Too much of anything is bound to backfire. Although healthy diet and fitness choices are critical for a wholesome life, getting too attached to them can turn distressful in the long run. Exercise, despite its several benefits, is an addiction to many across the world. Many a time, it co-exists with a compulsive eating disorder too. Here are 5 signs that indicate that you are overdoing exercise.
1. You Feel Hopeless On Skipping A Workout
Indulging in any form of exercise will leave your body and mind feeling thoroughly re-energized. The rush of endorphins that happen after a workout makes you feel happy and excited. It’s natural for almost anyone with a fitness routine to feel good after exercising. On the days you miss a session, it’s pretty obvious that the body will crave the surge of happy hormones too but you are less likely to beat yourself up for it.
On the other hand, if you are addicted to exercise, you will feel irritable and lethargic on missing it. You would also make up for the missed session by overtraining and overloading your body. This is because you are overridden by feelings of guilt.
Your Entire Life Revolves Around Exercising
Your social life has become non-existent. Your priorities at work and personal life have taken a backseat in comparison to your workout schedules. Near and dear ones have started to complain about your absence in family gatherings and get-togethers. Even if you do attend a handful, you end up talking about exercise and fitness usually.
3. You Don’t Take Rest Days Despite Injuries
Your body needs enough time to adapt to a strain and recover from it. When you keep exercising 7 days a week and multiple times in a day, you are burdening your body. This causes injury and nagging pain which doesn’t seem to go away due to lack of rest days. You are also more likely to develop a habit of popping painkillers to manage the pain so that you can exercise.1
You Are Hiding An Eating Disorder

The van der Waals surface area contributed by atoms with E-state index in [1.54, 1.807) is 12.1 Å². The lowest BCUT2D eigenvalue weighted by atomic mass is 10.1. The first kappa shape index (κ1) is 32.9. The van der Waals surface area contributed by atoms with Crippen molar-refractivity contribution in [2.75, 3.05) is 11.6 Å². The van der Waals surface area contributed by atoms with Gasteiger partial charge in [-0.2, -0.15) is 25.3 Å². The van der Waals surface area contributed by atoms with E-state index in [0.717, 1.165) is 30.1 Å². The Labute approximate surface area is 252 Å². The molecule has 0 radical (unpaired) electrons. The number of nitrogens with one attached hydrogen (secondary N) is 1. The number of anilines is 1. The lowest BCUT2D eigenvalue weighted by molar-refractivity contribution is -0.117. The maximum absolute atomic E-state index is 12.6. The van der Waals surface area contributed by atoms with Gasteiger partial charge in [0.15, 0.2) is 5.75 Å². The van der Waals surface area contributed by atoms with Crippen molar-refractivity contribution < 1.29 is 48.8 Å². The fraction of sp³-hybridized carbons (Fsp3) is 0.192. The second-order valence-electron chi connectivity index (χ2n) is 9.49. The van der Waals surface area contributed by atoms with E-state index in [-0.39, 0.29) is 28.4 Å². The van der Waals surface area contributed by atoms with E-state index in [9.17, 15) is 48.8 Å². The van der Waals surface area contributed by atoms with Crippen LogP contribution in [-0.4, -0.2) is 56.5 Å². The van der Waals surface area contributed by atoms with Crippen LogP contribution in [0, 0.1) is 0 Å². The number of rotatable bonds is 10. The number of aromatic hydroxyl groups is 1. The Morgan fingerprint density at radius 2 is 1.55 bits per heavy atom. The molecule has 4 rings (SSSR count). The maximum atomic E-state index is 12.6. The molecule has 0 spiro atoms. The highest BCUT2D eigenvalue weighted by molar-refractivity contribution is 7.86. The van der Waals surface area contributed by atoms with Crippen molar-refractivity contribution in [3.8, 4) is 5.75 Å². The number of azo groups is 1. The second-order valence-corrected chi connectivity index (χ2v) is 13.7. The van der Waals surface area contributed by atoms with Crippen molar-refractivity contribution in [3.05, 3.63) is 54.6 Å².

Many addicts of exercise use their fitness routine as a way to purge the calories they have binged upon. People who are addicted to exercise could either be suffering from orthorexia or anorexia athletica. Orthorexics are more likely to eat only healthy foods and don’t eat anything that’s junk or not healthy enough. They could also be compulsive fitness freaks to compliment their diet pattern.2
On the other hand, people suffering from anorexia athletica tend to eat nothing or everything but throw themselves into excessive and rigorous training. You may even adopt various harmful shortcuts to maintain a lean physique like using water pills and laxatives.3
You Are Obsessed With Your Physique
Having extreme levels of insecurity and disappointment about the way one looks is a major trigger for spurring a compulsive exercise habit. Body dysmorphic disorder, wherein you have a distorted perception about the way you look, is present in many addicts. Your incessant need to compare your body with others make you feel miserable and adds fuel to your addiction to exercise.4
|↑1||Lichtenstein, Mia Beck, Cecilie Juul Hinze, Bolette Emborg, Freja Thomsen, and Simone Daugaard Hemmingsen. “Compulsive exercise: links, risks and challenges facedent.” Psychology research and behavior management 10 (2017): 85.|
|↑2||Sundgot-Borgen, Jorunn. “Eating disorders in female athletes.” Sports Medicine 17, no. 3 (1994): 176-188.|
|↑3||Nazem, Taraneh Gharib, and Kathryn E. Ackerman. “The female athlete triad.” Sports Health 4, no. 4 (2012): 302-311.|
|↑4||Nieuwoudt, Johanna E., Shi Zhou, Rosanne A. Coutts, and Ray Booker. “Symptoms of muscle dysmorphia, body dysmorphic disorder, and eating disorders in a nonclinical population of adult male weightlifters in Australia.” The Journal of Strength & Conditioning Research 29, no. 5 (2015): 1406-1414.|